VOL. 123 | NO. 10 | Tuesday, January 15, 2008
Q4 Non-Commercial Mortgages Drop 36%
By Eric Smith
Q4 2007 Highlights
The total number of non-commercial mortgages - ones in which at least one borrower is an individual - dropped 35.5%, from 12,852 in Q4 2006 to 8,293 in Q4 2007.
More than a quarter of non-commercial mortgages were between $50,000 and $99,999 - 2,241 (27%) fell in that range.
The number of non-commercial mortgages for $500,000 or more dropped 54.6%, from 183 in Q4 2006 to 83 in Q4 2007.
Top residential lenders were Wells Fargo Bank NA (169 loans, $31.7 million) and First Tennessee Bank NA (159 loans, $26.1 million).
Source: The Daily News Online and Chandler Reports
Non-commercial mortgage filings tapered off throughout 2007, but they suffered their largest declines in December and during the fourth quarter.
Q4 2007 saw a 35.5 percent decline from Q4 2006. There were 8,293 mortgages filed in Shelby County between Oct. 1 and Dec. 31, 2007, compared to 12,852 in the same period a year earlier, according to The Daily News Online, www.memphisdailynews.com
December was particularly dismal as just 2,133 mortgages were filed compared to 3,826 in December 2006 for a 44.2 percent dropoff. The decline was further pronounced when compared to the 4,501 mortgages filed in December 2005, marking a 52.6 percent dropoff.
Non-commercial mortgages track the number of mortgages in which at least one borrower is an individual.
The final month and quarter of 2007 were simply the end result of myriad factors that snowballed as the year transpired.
Rampant subprime lending practices in 2004 and 2005 put numerous homebuyers into adjustable-rate mortgages (ARMs) that featured low teaser interest rates and corresponding low monthly payments.
But, after two years, those loans reset to much higher rates and the borrowers could no longer afford their payments. Homeowners had no choice but to default and go into foreclosure.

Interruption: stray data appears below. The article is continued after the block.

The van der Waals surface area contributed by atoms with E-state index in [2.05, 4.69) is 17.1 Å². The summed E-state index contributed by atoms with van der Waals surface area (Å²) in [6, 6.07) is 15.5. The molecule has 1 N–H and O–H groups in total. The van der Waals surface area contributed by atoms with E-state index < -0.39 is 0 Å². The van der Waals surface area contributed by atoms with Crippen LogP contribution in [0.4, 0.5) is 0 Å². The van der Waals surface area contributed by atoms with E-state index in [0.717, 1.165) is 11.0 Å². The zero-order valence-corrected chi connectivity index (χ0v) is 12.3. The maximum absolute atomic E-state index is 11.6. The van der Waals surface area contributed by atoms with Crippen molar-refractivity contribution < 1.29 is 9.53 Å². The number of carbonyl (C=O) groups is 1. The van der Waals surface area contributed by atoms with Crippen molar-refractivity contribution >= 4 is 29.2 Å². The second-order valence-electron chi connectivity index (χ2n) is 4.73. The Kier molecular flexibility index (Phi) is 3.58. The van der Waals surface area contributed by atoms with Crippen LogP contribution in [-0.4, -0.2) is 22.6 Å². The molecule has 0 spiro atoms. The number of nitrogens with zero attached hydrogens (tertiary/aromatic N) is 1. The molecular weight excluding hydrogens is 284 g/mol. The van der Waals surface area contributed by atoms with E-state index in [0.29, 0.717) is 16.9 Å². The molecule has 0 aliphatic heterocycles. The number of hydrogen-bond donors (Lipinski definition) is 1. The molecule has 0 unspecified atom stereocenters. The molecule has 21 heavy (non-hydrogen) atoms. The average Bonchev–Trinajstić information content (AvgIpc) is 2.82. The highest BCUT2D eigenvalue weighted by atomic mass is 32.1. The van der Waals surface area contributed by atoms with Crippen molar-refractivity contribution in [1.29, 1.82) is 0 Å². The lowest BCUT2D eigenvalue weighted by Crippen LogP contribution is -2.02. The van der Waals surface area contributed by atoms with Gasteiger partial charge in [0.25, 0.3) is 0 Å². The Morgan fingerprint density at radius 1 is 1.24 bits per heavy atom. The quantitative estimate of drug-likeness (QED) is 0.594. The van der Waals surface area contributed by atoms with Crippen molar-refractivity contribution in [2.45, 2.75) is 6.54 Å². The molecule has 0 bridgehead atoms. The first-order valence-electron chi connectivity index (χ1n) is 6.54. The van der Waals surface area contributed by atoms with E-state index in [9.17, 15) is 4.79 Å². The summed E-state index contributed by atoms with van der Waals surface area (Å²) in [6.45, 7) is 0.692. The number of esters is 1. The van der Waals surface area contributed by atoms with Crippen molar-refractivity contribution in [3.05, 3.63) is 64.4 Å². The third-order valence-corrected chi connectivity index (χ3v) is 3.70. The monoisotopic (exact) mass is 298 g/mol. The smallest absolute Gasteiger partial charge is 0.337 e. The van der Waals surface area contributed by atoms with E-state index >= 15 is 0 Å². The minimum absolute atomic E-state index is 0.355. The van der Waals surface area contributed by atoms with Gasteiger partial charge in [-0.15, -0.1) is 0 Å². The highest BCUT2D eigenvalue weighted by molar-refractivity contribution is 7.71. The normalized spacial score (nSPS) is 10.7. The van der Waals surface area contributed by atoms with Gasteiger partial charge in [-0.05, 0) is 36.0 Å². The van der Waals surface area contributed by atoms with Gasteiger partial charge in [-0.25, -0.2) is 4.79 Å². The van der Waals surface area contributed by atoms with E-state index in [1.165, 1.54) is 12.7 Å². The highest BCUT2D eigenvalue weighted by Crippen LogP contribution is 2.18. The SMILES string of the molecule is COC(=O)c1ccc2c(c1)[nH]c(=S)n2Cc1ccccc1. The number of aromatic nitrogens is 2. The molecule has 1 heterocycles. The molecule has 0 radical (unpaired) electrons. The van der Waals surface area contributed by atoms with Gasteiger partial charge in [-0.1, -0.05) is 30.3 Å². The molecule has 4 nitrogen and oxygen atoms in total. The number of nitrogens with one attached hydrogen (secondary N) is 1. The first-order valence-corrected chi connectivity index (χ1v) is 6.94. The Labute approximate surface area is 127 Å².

At the same time, home values were escalating nationwide, especially in the coastal areas. The proverbial housing bubble coupled with this subprime fallout devastated residential real estate - even in Memphis - creating a wide array of housing woes that erupted in the summer of 2007.
Those woes included a credit crunch, tightening mortgage guidelines and shaky consumer confidence. By the time Q4 rolled around, the market had no chance of matching the record filings recorded in 2005 and 2006.
"If you look at the first seven months of the year, we were doing very well as an industry as a whole," said Chris Bowers, mortgage loan officer at Bank of America and president of the Memphis Mortgage Bankers Association. "It wasn't at the record numbers that we had been the previous couple of years, but at the same time the market was moving along well. August came along and you started seeing some of these subprime lenders struggling ... and then all of them started struggling."
Big fat headaches
A host of struggles from some larger players sent ripple effects throughout the housing market. In the end it negatively affected building permits, foreclosures and, of course, mortgage filings.
The top residential lenders in Q4 were Wells Fargo Bank NA (169 loans totaling $31.7 million) and First Tennessee Bank NA (159 loans totaling $26.1 million), according to real estate information company Chandler Reports.
Q4 saw a large number of non-commercial mortgages between $50,000 and $99,999 - 2,241 filings, or 27 percent, fell in that range, according to The Daily News Online. The number of non-commercial mortgages for $500,000 or more fell 54.6 percent, from 183 in Q4 2006 to 83 in Q4 2007.
That was because lenders either reduced the number of "jumbo loans" - anything more than $417,000 and therefore not guaranteed by federally chartered Fannie Mae or Freddie Mac - or raised interest rates on the product.